Sri Lanka Loan Repay | Biden Visit to Ukraine | Japan-China Ties | International Mother Language Day | Prince Harry Security – World News This Week
Check out the Top 5 Prime World News of this Week in the NF World Latest News Section below. In this section, you can read the weekly summary of interesting and important World News around the globe.
Sri Lanka Approves $2.6 Billion Loan Repayments in 2023 Amid Financial Crisis
Sri Lanka’s cabinet has given approval for loan repayments of $2.6bn in the first half of 2023, in accordance with its debt suspension plans.
The island nation, with a population of 22 million, is experiencing its worst financial crisis in over 70 years, caused by a severe shortage of foreign exchange that compelled the country to announce a suspension of foreign debt repayments in April 2022.
However, Sri Lanka will continue to repay multilateral loans from organizations such as the World Bank and the Asian Development Bank.
The repayments will include $2bn in foreign loan repayments, $540m in interest payments, $709m in dollar-denominated Sri Lanka Development Bonds, and $46m in interest payments.
Sri Lanka signed a preliminary agreement for a $2.9bn bailout with the International Monetary Fund (IMF) in September 2022.
However, before disbursements can begin, the country must put its debt on a sustainable path.
Talks with the IMF are in their final stages, according to cabinet spokesperson and Transport Minister Bandula Gunawardana, but have not yet concluded. Therefore, it is crucial that public finances are managed with caution.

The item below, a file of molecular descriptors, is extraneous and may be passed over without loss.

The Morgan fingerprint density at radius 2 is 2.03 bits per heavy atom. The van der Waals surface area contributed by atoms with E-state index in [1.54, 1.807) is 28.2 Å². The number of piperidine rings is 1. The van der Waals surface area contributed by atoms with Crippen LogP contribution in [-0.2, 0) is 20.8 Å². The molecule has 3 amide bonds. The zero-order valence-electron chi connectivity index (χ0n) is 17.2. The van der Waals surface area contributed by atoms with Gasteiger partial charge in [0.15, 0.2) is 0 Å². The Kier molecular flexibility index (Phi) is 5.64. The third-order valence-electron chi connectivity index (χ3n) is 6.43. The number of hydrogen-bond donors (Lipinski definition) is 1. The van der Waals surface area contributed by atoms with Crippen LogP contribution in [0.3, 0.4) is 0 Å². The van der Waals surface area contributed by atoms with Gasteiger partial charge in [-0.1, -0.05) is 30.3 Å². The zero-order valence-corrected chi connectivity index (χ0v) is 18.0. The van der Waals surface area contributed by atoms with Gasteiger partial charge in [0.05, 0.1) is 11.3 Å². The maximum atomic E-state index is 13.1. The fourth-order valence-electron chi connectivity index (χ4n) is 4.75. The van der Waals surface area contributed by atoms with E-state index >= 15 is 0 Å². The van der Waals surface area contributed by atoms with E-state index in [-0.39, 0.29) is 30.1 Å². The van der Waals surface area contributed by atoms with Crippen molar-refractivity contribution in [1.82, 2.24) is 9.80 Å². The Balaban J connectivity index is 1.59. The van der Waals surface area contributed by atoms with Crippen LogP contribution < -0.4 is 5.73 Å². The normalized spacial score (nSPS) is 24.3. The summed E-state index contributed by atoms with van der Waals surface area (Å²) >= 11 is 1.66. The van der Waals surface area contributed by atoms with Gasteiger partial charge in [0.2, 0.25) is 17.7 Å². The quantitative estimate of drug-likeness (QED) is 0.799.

India and Paris Club members have pledged support to assist with Sri Lanka’s debt restructuring, but the island nation is still negotiating financing assurances with China, its largest bilateral lender, Gunawardana added.
Read Also | Sri Lanka Economic Crisis: All you need to know
US President Joe Biden Visits Ukraine to Reaffirm Support Ahead of Russian Invasion Anniversary
US President Joe Biden made a surprise visit to Ukraine’s capital Kyiv on Monday, ahead of the first anniversary of Russia’s invasion of the country on February 24 last year.
Biden visited Kyiv to meet with his Ukrainian counterpart Volodymyr Zelensky and reaffirm his support for Ukraine’s democracy, sovereignty, and territorial integrity. Zelensky welcomed Biden’s visit, describing it as an essential sign of support for Ukrainians.
Biden promised increased arms deliveries for Ukraine and pledged Washington’s unwavering commitment to defending its territorial integrity.
The US President also announced $500 million in aid to Ukraine, which will consist of javelins, howitzers, and artillery ammunition, and further sanctions against companies attempting to back Russia.
Biden used the opportunity to criticize Russian President Vladimir Putin, stating that when Putin launched his invasion nearly one year ago, he thought Ukraine was weak and the West was divided, but he was wrong.
The United States has built a coalition of nations to help defend Ukraine with unprecedented military, economic, and humanitarian support over the past year, and that support will continue, Biden added.
Biden laid a wreath at the Wall of Remembrance for the fallen heroes of the Russian-Ukrainian war with Ukrainian military officers in attendance.
Japan and China to launch direct communication line for security
Japan and China are set to establish a direct communication line for security starting this spring, according to Japan’s defence ministry following a meeting between senior defence officials of both countries.